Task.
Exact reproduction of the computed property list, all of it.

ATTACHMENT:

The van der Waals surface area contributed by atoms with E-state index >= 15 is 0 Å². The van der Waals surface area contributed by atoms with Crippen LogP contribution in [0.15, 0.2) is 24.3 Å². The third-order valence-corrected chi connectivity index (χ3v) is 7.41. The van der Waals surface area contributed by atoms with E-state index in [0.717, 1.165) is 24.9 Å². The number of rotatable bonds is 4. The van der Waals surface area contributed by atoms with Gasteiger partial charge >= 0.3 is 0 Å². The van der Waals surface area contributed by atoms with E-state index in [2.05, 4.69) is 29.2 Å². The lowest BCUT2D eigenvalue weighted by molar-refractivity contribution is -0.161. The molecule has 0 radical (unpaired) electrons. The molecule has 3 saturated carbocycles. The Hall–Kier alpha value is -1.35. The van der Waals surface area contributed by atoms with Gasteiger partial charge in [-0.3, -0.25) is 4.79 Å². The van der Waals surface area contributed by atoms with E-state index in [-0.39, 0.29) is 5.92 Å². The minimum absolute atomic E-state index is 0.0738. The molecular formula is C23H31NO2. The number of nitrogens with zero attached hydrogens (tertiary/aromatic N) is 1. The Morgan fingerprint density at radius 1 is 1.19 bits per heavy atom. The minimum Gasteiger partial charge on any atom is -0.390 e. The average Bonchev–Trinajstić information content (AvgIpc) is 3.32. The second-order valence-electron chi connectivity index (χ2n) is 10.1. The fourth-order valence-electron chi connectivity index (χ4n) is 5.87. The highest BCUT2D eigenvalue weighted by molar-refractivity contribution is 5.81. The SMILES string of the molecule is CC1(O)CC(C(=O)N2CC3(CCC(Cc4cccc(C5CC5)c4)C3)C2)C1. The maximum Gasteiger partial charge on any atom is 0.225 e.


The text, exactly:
The van der Waals surface area contributed by atoms with E-state index >= 15 is 0 Å². The van der Waals surface area contributed by atoms with Crippen LogP contribution in [0.15, 0.2) is 24.3 Å². The third-order valence-corrected chi connectivity index (χ3v) is 7.41. The van der Waals surface area contributed by atoms with E-state index in [0.717, 1.165) is 24.9 Å². The number of rotatable bonds is 4. The van der Waals surface area contributed by atoms with Gasteiger partial charge >= 0.3 is 0 Å². The van der Waals surface area contributed by atoms with E-state index in [2.05, 4.69) is 29.2 Å². The lowest BCUT2D eigenvalue weighted by molar-refractivity contribution is -0.161. The molecule has 0 radical (unpaired) electrons. The molecule has 3 saturated carbocycles. The Hall–Kier alpha value is -1.35. The van der Waals surface area contributed by atoms with Gasteiger partial charge in [-0.3, -0.25) is 4.79 Å². The van der Waals surface area contributed by atoms with E-state index in [-0.39, 0.29) is 5.92 Å². The minimum absolute atomic E-state index is 0.0738. The molecular formula is C23H31NO2. The number of nitrogens with zero attached hydrogens (tertiary/aromatic N) is 1. The Morgan fingerprint density at radius 1 is 1.19 bits per heavy atom. The minimum Gasteiger partial charge on any atom is -0.390 e. The average Bonchev–Trinajstić information content (AvgIpc) is 3.32. The second-order valence-electron chi connectivity index (χ2n) is 10.1. The fourth-order valence-electron chi connectivity index (χ4n) is 5.87. The highest BCUT2D eigenvalue weighted by molar-refractivity contribution is 5.81. The SMILES string of the molecule is CC1(O)CC(C(=O)N2CC3(CCC(Cc4cccc(C5CC5)c4)C3)C2)C1. The maximum Gasteiger partial charge on any atom is 0.225 e.